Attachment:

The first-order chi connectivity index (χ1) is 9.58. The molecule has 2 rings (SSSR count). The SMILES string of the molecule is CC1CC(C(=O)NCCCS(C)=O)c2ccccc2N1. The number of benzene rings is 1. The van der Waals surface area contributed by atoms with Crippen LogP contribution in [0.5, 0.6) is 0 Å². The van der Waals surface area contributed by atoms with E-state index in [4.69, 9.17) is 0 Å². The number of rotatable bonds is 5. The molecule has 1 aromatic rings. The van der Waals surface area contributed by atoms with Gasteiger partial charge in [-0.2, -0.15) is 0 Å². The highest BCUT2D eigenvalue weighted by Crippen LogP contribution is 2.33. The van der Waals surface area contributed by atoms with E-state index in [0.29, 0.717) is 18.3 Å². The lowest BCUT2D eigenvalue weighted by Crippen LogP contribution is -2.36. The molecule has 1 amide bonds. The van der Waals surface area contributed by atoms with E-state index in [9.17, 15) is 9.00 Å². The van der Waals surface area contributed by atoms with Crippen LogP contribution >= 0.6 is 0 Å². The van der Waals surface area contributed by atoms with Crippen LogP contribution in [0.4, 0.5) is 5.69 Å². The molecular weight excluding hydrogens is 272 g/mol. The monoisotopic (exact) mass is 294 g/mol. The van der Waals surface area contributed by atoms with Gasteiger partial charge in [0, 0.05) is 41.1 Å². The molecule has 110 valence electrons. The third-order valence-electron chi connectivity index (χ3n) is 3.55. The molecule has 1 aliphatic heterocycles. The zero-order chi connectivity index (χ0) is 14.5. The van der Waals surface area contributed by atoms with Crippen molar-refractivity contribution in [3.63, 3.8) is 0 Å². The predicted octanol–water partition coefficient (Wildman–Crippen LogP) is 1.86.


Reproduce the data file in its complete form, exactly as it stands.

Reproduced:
The first-order chi connectivity index (χ1) is 9.58. The molecule has 2 rings (SSSR count). The SMILES string of the molecule is CC1CC(C(=O)NCCCS(C)=O)c2ccccc2N1. The number of benzene rings is 1. The van der Waals surface area contributed by atoms with Crippen LogP contribution in [0.5, 0.6) is 0 Å². The van der Waals surface area contributed by atoms with E-state index in [4.69, 9.17) is 0 Å². The number of rotatable bonds is 5. The molecule has 1 aromatic rings. The van der Waals surface area contributed by atoms with Gasteiger partial charge in [-0.2, -0.15) is 0 Å². The highest BCUT2D eigenvalue weighted by Crippen LogP contribution is 2.33. The van der Waals surface area contributed by atoms with E-state index in [0.29, 0.717) is 18.3 Å². The lowest BCUT2D eigenvalue weighted by Crippen LogP contribution is -2.36. The molecule has 1 amide bonds. The van der Waals surface area contributed by atoms with E-state index in [9.17, 15) is 9.00 Å². The van der Waals surface area contributed by atoms with Crippen LogP contribution >= 0.6 is 0 Å². The van der Waals surface area contributed by atoms with Crippen LogP contribution in [0.4, 0.5) is 5.69 Å². The molecular weight excluding hydrogens is 272 g/mol. The monoisotopic (exact) mass is 294 g/mol. The van der Waals surface area contributed by atoms with Gasteiger partial charge in [0, 0.05) is 41.1 Å². The molecule has 110 valence electrons. The third-order valence-electron chi connectivity index (χ3n) is 3.55. The molecule has 1 aliphatic heterocycles. The zero-order chi connectivity index (χ0) is 14.5. The van der Waals surface area contributed by atoms with Crippen molar-refractivity contribution in [3.63, 3.8) is 0 Å². The predicted octanol–water partition coefficient (Wildman–Crippen LogP) is 1.86.